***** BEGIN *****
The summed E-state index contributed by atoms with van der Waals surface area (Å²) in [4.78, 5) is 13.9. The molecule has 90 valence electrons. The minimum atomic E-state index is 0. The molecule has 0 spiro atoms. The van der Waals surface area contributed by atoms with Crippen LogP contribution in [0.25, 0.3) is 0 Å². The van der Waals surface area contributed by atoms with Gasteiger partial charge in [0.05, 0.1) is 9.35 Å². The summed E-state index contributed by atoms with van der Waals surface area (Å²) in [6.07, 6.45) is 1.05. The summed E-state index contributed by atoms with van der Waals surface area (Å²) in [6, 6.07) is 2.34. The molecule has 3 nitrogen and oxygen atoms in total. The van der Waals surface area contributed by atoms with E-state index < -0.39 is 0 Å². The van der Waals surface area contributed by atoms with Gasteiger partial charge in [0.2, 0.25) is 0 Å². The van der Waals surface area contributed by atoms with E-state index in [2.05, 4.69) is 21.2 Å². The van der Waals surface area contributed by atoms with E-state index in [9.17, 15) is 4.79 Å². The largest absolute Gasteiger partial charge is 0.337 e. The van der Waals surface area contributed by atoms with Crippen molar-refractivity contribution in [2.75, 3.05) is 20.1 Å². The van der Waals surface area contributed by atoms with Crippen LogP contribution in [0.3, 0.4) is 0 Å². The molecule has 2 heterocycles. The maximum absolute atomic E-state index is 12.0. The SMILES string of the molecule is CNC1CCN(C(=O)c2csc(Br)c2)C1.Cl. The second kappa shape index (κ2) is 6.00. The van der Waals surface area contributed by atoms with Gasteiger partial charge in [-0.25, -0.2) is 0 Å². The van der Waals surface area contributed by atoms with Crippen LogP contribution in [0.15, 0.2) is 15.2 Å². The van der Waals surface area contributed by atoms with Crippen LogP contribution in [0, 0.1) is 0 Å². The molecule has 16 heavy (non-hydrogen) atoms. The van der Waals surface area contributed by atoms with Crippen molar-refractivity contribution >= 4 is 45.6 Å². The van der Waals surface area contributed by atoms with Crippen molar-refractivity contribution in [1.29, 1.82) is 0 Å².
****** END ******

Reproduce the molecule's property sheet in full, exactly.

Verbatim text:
The summed E-state index contributed by atoms with van der Waals surface area (Å²) in [4.78, 5) is 13.9. The molecule has 90 valence electrons. The minimum atomic E-state index is 0. The molecule has 0 spiro atoms. The van der Waals surface area contributed by atoms with Crippen LogP contribution in [0.25, 0.3) is 0 Å². The van der Waals surface area contributed by atoms with Gasteiger partial charge in [0.05, 0.1) is 9.35 Å². The summed E-state index contributed by atoms with van der Waals surface area (Å²) in [6.07, 6.45) is 1.05. The summed E-state index contributed by atoms with van der Waals surface area (Å²) in [6, 6.07) is 2.34. The molecule has 3 nitrogen and oxygen atoms in total. The van der Waals surface area contributed by atoms with E-state index < -0.39 is 0 Å². The van der Waals surface area contributed by atoms with Gasteiger partial charge in [0.2, 0.25) is 0 Å². The van der Waals surface area contributed by atoms with E-state index in [2.05, 4.69) is 21.2 Å². The van der Waals surface area contributed by atoms with E-state index in [9.17, 15) is 4.79 Å². The largest absolute Gasteiger partial charge is 0.337 e. The van der Waals surface area contributed by atoms with Crippen molar-refractivity contribution in [2.75, 3.05) is 20.1 Å². The van der Waals surface area contributed by atoms with Crippen LogP contribution in [0.3, 0.4) is 0 Å². The molecule has 2 heterocycles. The maximum absolute atomic E-state index is 12.0. The SMILES string of the molecule is CNC1CCN(C(=O)c2csc(Br)c2)C1.Cl. The second kappa shape index (κ2) is 6.00. The van der Waals surface area contributed by atoms with Gasteiger partial charge in [-0.25, -0.2) is 0 Å². The van der Waals surface area contributed by atoms with Crippen LogP contribution in [0.15, 0.2) is 15.2 Å². The van der Waals surface area contributed by atoms with Crippen LogP contribution in [0, 0.1) is 0 Å². The molecule has 16 heavy (non-hydrogen) atoms. The van der Waals surface area contributed by atoms with Crippen molar-refractivity contribution >= 4 is 45.6 Å². The van der Waals surface area contributed by atoms with Crippen molar-refractivity contribution in [1.29, 1.82) is 0 Å².